Live and Let Live?

Monday July 16, 2012


Mr Pest Control


I have a customer who has a serious cicada killer problem. He has a very thick lawn that he waters to prevent them on his property. The neighbor to his left does not water his lawn and has a much larger number of the wasps and the property to the right has no vegetation and has many wasps as well digging into the sides of the hill. It also has a large drainage pit for the development. I'm out of ideas as to how to help him. I think he is doing everything he can but is there anything else I can tell him to help the situation? Do Purple Martins eat cicada's? Are their any other natural predators that would be of help to him? If you have any advice that would be greatly appreciated.


Mr Pest Control


The huge Cicada Killer wasps are common in the eastern U.S. but do not live in the western states, so I personally have never had experience with them. We do have many other kinds of solitary, predatory wasps that capture other insects, create burrows and chambers in the soil, and provide that captured insect as food for their developing larvae, but none nearly the size of the cicada killers. A couple of things really are important here. The first is the extraordinary benefit that all of these solitary predator wasps provide to us with their feeding on cicadas, caterpillars, crickets, and other insects that truly are the pest problems in the garden. The second is the fact that these wasps do not have social structures and therefore do not have the instinct to rush at someone to sting them when they approach a colony of the wasps. There are no colonies of cicada killers, only large numbers of them working independently. 

Now, a female cicada killer is quite capable of inflicting a painful sting, but this would happen only if that  wasp was directly threatened, such as captured in a hand or confined within clothing, and every reputable resource on these wasps states that stings from them are quite rare. It appears that the benefit far outweighs the threat, and the ideal thing would be for these customers to begin to appreciate the work the wasps do, including that free aeration of the turf, and at some level start to enjoy having them around. All that being said I also recognize that the digging of the females can make a pretty large mess of a nice lawn, and when hundreds of them are working on a single turf area it may become intolerable. 

The female wasp looks for soil that is the right consistency to allow her to dig that tunnel and create the side chambers for her offspring to develop in. Sand would collapse too quickly, but other soils may hold up just right. Watering a lawn heavily is probably not enough water to discourage them, and anecdotes about using water to keep the wasps away tell us that it is done by actually flooding each individual burrow so completely that the female wasps finally decide to go somewhere else. This means going to each burrow opening daily and using the garden hose to fill that burrow with water until the wasps no longer are using that area.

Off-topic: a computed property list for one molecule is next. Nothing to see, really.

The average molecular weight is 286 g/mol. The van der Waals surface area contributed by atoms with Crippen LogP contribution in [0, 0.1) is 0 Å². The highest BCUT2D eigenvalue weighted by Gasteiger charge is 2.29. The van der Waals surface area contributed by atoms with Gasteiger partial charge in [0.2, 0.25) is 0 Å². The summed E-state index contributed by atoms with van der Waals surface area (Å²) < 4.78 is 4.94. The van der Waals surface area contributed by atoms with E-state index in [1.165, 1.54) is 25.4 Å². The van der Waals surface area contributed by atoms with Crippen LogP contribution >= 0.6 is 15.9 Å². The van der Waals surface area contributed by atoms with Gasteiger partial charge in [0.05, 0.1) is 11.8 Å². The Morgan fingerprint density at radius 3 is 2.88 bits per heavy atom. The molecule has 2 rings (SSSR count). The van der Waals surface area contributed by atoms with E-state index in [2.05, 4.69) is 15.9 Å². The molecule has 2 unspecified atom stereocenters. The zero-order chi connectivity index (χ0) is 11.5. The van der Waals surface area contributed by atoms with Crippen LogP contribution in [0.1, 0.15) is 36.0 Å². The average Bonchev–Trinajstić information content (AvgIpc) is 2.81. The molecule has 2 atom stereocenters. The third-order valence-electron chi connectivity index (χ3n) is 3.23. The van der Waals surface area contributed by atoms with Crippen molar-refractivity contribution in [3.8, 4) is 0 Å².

Every other treatment for these wasps also seems to be hole-by-hole, and area wide applications of insecticides do not seem to be particularly effective. Some level of kill of the adult wasps may be possible by spraying a contact insecticide over the turf, but this will kill only a few and others will continue to work and the area will continue to attract them. This is going to be a very seasonal phenomenon, as the adults are only working in July and August, but that still is a long time. Insecticide applications are effective only when applied directly into the burrow opening, and this does appear to be successful, if only for this one season. Various pyrethroids in either dust or liquid spray form can be poured or dusted in and this will kill the working female wasp. Even "home" remedies by people who think they are using non-pesticides rely on treating each hole individually. 

Covering bare soils with gravel or garden mesh will discourage the wasps from digging. There even are many university websites that suggest that a tennis racket will quickly "dispatch" the wasp, but now you could be aggravating that wasp enough to elicit a sting if you miss with the first swing. Tolerance and appreciation are always preached by wasp experts. From what I can read Purple Martins may very well eat cicada killers, as they feed on nearly any kind of insect available, but predators like birds do sometimes figure out that large wasps can sting them and may avoid the risk. It is rare for any predatory bird or mammal to actually eliminate an insect problem from an area, so if they do eat these wasps they are not going to eat them all. 

Mr. Pest Control

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Please note, Mr. Pest Control is answering questions supplied by PMP customers across North America. His answers are generated from industry and manufacturer-provided information. The answer may not be specific to the laws and regulations for your State, Province, Territory or Country. In addition, products mentioned may not be registered and or available in all areas. Always check with your local Univar office for specific information to your area. Always read and follow label directions.